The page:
Open Access
Open access was first formally defined as follows by the Budapest Open Access Initiative (BOAI), as published on February 14, 2002, in a version that anyone could endorse with a signature: 

“... free availability on the public internet, permitting any users to read, download, copy, distribute, print, search, or link to the full texts of these articles, crawl them for indexing, pass them as data to software, or use them for any other lawful purpose, without financial, legal, or technical barriers other than those inseparable from gaining access to the internet itself. The only constraint on reproduction and distribution, and the only role for copyright in this domain, should be to give authors control over the integrity of their work and the right to be properly acknowledged and cited.” [1]

A brief background:

  • Not all journals that label themselves as “open access” strictly adhere to or fully comply with this definition but they are all at least free to read. The Directory of Open Access Journals (DOAJ) lists over 8000 such publications.
  • Over 300 research funders and institutions now have some form of OA mandate. Notable among these are the National Institutes of Health and the Howard Hughes Medical Institute (United States), Research Councils UK (RCUK), the Medical Research Council (UK) and the Wellcome Trust (UK), the Australian Research Council and the National Health and Research Council (Australia). 
  • Some estimates put the percentage of articles published as OA at greater than 16% per year [2] and significantly more if one includes self-archived manuscripts in this count.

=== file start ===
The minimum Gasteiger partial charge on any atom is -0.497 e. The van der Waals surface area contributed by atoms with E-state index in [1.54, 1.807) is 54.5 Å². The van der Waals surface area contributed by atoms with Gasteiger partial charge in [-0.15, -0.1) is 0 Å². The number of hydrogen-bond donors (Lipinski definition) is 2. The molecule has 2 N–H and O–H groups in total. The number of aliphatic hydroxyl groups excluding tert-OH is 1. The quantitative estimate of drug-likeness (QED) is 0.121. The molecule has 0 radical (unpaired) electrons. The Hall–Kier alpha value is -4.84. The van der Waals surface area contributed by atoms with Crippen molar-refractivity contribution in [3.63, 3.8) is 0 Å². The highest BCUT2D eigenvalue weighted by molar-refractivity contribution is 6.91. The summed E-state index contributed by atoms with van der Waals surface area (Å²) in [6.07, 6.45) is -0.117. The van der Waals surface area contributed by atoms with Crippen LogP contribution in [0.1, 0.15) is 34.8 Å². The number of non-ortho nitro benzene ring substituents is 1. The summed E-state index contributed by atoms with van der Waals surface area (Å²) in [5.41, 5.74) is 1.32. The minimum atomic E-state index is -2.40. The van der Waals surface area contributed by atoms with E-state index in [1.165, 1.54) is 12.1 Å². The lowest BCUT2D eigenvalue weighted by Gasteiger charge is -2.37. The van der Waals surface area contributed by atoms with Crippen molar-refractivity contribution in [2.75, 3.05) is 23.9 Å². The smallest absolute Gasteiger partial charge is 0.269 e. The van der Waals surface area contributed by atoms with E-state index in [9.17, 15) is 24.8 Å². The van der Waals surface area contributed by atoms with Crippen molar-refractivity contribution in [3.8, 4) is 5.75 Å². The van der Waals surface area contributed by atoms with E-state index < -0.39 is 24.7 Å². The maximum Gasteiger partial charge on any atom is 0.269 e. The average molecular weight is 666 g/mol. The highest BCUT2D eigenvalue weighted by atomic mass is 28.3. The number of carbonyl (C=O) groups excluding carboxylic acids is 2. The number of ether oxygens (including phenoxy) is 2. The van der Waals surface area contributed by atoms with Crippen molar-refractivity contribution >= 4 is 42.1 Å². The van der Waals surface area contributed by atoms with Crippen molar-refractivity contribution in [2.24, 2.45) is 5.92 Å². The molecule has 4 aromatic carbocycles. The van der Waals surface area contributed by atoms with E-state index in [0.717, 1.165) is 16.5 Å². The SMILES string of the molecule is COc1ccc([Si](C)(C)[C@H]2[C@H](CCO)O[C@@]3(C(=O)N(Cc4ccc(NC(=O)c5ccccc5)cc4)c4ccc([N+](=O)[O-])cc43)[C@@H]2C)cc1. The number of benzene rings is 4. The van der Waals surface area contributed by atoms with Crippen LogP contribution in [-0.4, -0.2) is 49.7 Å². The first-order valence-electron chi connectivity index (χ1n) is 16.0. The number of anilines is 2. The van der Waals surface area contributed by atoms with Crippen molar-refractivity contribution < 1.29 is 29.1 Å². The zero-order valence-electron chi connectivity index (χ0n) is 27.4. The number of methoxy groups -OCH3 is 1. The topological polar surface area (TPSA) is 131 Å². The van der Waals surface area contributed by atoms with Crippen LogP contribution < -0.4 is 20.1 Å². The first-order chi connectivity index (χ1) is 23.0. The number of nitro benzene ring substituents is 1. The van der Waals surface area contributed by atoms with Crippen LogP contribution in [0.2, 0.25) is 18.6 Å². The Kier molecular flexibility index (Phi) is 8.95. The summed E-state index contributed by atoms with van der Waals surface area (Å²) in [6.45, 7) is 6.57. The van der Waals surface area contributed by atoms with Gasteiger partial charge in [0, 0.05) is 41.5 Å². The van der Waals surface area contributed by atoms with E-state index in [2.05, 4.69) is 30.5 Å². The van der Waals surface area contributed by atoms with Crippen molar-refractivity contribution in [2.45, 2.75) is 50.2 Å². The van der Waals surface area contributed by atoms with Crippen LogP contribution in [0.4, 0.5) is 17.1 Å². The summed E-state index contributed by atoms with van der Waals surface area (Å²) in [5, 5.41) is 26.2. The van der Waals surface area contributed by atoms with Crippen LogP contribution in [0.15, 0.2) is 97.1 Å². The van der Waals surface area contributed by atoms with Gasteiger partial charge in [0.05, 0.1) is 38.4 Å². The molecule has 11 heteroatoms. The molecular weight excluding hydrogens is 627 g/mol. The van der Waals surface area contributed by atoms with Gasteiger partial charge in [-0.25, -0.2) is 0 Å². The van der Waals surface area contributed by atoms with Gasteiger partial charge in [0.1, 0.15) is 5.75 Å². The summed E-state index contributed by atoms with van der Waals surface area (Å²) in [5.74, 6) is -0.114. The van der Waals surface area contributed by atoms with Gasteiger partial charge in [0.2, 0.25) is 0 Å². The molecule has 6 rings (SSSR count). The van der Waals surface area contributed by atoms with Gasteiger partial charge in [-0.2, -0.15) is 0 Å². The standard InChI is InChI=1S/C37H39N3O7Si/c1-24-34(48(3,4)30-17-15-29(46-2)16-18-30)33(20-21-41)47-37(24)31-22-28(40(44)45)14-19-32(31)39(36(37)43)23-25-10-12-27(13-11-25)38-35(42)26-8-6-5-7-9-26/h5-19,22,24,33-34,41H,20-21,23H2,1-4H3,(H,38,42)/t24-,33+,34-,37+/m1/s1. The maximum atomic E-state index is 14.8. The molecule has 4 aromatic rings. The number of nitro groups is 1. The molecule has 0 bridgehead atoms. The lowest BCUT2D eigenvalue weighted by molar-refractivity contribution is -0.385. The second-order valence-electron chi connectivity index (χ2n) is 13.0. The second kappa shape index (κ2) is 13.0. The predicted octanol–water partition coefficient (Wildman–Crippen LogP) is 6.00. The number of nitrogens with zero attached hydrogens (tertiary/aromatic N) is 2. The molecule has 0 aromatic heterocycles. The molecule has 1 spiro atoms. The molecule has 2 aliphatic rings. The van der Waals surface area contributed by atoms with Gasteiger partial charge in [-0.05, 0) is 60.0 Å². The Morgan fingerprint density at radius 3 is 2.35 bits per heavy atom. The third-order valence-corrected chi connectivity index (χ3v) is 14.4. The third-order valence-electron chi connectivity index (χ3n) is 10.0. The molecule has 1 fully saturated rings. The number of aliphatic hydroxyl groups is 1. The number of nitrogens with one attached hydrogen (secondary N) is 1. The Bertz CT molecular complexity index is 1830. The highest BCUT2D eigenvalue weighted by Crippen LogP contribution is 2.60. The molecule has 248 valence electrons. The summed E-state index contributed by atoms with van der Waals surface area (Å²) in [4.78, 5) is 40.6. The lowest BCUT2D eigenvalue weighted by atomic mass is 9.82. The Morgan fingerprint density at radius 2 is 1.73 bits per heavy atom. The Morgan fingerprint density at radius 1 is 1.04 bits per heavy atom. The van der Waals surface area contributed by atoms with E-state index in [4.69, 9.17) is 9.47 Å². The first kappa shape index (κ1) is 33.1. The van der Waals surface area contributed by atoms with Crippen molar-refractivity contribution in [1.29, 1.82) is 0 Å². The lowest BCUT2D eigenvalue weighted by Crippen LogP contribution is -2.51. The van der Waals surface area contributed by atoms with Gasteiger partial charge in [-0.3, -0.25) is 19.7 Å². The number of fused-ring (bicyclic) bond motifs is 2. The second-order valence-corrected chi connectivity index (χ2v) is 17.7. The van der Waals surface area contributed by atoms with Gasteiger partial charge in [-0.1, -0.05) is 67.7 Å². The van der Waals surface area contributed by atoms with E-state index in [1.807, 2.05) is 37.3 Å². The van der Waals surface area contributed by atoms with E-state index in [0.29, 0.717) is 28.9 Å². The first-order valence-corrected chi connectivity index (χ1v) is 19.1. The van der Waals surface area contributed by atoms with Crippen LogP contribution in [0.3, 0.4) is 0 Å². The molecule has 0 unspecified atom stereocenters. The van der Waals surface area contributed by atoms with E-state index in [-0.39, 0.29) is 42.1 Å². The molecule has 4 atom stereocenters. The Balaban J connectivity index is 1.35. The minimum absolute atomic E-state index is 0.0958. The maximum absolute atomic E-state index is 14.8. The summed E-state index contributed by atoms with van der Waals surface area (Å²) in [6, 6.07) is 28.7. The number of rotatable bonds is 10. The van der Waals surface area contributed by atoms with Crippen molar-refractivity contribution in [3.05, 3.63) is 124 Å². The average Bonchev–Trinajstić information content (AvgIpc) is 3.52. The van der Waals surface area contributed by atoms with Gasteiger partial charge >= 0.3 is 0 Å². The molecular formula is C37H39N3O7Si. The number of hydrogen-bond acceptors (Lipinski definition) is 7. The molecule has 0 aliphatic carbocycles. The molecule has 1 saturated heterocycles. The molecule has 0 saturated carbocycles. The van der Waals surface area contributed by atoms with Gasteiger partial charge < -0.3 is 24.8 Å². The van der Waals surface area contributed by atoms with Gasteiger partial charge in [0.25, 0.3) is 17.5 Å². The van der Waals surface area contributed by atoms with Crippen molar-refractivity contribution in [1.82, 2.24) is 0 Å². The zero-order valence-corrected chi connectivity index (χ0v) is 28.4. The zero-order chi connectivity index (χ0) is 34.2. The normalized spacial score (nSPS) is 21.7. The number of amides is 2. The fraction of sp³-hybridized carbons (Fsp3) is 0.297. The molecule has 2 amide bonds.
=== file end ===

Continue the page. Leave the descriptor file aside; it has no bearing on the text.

• Many commentators, both publishers and researchers alike, have stated that it is inevitable that in the future the vast majority of research will be published as OA.

A major driver behind the OA movement is the observation that the research behind the majority of academic publications is public-sector funded (by taxpayers). The logical rationale therefore is that if the public sector funded the research, then the public sector should have the right of OA to publications arising from this research. Thus OA represents a significant improvement in access to research for scholars and non-scholars alike. With traditional subscription-access journals very few people in the world have easy access to article content, and those with this privileged, paid-for, subscription access are likely to be highly educated people affiliated with higher education institutions. By contrast OA allows access to articles by anyone on the Internet, regardless of affiliation, education, wealth, age, gender or ethnicity. Well-controlled studies have shown that this heightened online accessibility is significantly associated with doubling the number of full-text downloads of research articles [3]. Open access articles are therefore particularly interesting to measure with altmetrics.